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To say the Cardinals are in an unusual quarterback situation as they begin preparations this week for the season opener in Washington would be a massive understatement.
And yes, it’s partly due to the knee injury that has Kyler Murray unable to play for at least the first four games of the season.
However, what can’t be ignored is this is the world they accepted when Joshua Dobbs was acquired on Aug. 24 and expected starter Colt McCoy was released four days later.
Of course, the Cardinals aren’t alone in having an inexperienced quarterback under center for next Sunday’s game.
The Commanders will open with Sam Howell, who has started one career game. At least he has been with the franchise since being selected in the fifth round of the 2022 draft. The start was in last year’s season finale when he completed 11 of 19 passes for 169 yards with one touchdown and one interception in a 26-6 victory over the Cowboys.
Dobbs will have had four Cardinals practices under his belt for the season opener, while Clayton Tune was a fifth-round choice in April.
Dobbs, a fourth-round pick in 2017, has two career starts and has played in eight games with 85 regular-season attempts, so if the starting duo is Dobbs and Howell, they will have a combined three starts and 104 NFL pass attempts.
The only other game in Week 1 that doesn’t feature at least one first-round starting quarterback is the Raiders with second-round choice Jimmy Garoppolo against the Broncos with third-round pick Russell Wilson.
There are seven games where both starters were No. 1 choices and three that have a No. 1 and No. 3.
One of those seven is the Monday night game between Buffalo and the Jets. Aaron Rodgers (223 career starts) and Josh Allen (76) have combined for 299 and over 10,000 pass attempts (Rodgers 7,660 and Allen 2,566).
Below there is a look at the quarterback matchups for the opening of the NFL season.
Of course, quarterback isn’t the only area where the Cardinals have relatively new faces. The current roster features 11 rookies, 28 players that weren’t in Arizona last season and another 16 that arrived in 2021 or 2022.
The offensive line has 10 players on the roster including four that were claimed on waivers this past week. Another three O-line men are on the practice squad. That group will be instrumental in how successful the offense is, no matter who is the starting quarterback.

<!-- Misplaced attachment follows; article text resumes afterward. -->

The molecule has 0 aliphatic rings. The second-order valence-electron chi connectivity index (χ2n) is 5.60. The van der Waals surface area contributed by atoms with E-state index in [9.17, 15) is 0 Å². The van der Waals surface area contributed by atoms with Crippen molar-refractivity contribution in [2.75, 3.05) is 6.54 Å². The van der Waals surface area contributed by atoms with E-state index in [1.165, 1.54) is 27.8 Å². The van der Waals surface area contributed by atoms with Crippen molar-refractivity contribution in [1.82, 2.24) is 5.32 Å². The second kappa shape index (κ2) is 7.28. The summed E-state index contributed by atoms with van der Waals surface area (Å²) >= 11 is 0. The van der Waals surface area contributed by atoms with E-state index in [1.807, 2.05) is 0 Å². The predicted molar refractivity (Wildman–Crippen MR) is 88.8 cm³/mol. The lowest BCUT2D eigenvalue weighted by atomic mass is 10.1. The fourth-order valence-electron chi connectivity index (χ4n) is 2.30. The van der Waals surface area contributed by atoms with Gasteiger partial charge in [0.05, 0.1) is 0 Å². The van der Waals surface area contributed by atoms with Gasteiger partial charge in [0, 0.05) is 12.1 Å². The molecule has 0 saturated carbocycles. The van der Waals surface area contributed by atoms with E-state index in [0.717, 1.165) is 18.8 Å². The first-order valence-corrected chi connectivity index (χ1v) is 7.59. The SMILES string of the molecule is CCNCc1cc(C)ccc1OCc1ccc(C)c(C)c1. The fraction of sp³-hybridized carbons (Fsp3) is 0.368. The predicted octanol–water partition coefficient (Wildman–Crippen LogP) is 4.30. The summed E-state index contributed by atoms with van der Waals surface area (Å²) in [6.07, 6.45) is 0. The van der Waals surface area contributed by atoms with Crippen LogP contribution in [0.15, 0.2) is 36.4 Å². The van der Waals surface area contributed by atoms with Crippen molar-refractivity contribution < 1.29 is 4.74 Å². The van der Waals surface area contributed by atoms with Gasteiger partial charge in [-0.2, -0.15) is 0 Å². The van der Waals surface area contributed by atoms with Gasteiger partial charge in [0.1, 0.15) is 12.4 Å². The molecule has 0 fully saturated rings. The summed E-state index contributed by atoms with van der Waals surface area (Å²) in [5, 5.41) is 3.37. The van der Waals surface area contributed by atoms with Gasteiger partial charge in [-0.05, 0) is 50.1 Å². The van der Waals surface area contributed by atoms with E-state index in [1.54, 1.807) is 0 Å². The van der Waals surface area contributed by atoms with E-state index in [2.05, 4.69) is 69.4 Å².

Dobbs appears unfazed by the challenge if he is No. 1 guy.
“Ironically, it’s happened twice for me in the last (eight) months,” he said. “It’s a unique process. The quickest thing you can do is get the logistics of the offense, understand the play calls, getting in and out of the huddle, learning teammates’ names and faces, communicate with them and then just be yourself.”
In 2022, he was signed by the Titans on Dec. 21 and started the final two games of the season with the first against Dallas only eight days after being signed.
Prior to that, he was traded by the Steelers to the Jaguars on Sept. 9, 2019, after starting quarterback Nick Foles suffered a broken clavicle in the season opener.
Reflecting recently on that, he said, “The biggest learning jump I was able to take was then. To get traded during the season, I was trying to process the emotions of all that, and then I’d been off the plane (in Jacksonville) all of about three minutes when it hit me like, ‘OK, you have five days to learn a new offense.’ That really showed me the most efficient way to learn a playbook — not just memorizing concepts, but actually to visualize them and walk through what you’re supposed to see.”
While Dobbs will have limited snaps to become comfortable with his receivers, much less know everyone’s name, he does have familiarity with the offense after being with the Browns last season where Cardinals offensive coordinator Drew Petzing was the quarterbacks coach and quarterbacks coach Israel Woolfork was a coaching fellow working with the quarterbacks.
Dobbs said last week, “Obviously there’s similar schemes to Cleveland, knowing Drew and Izzy came from there, but every coach has their own nuances and spins that they like to put on the playbook as well as combining stuff that has been here and stuff that the players here have done well for a long time.
“So, even though it might be similar terminology, every playbook has its own, different spin to it. So, especially coming in and at the QB position, whenever you’re out there, you have to run the show, in and out of the huddle, at the line of scrimmage and communication with all the guys, and so that looks different when different guys are in there. So, just getting up to speed as quickly as possible, that’s what I’ve been diving into, not only on the field, but in my free time and I’m enjoying it.”
Realistically, it’s not as if Petzing simply brought the Browns playbook with him and installed it.
“There are a lot of similarities and crossover in the offense. I will say there’s a ton of differences as well,” Dobbs emphasized. “And so coming into the offense, learning that offense from him and now coming here and getting his own spin and variation is very unique, especially with the relationship that we had.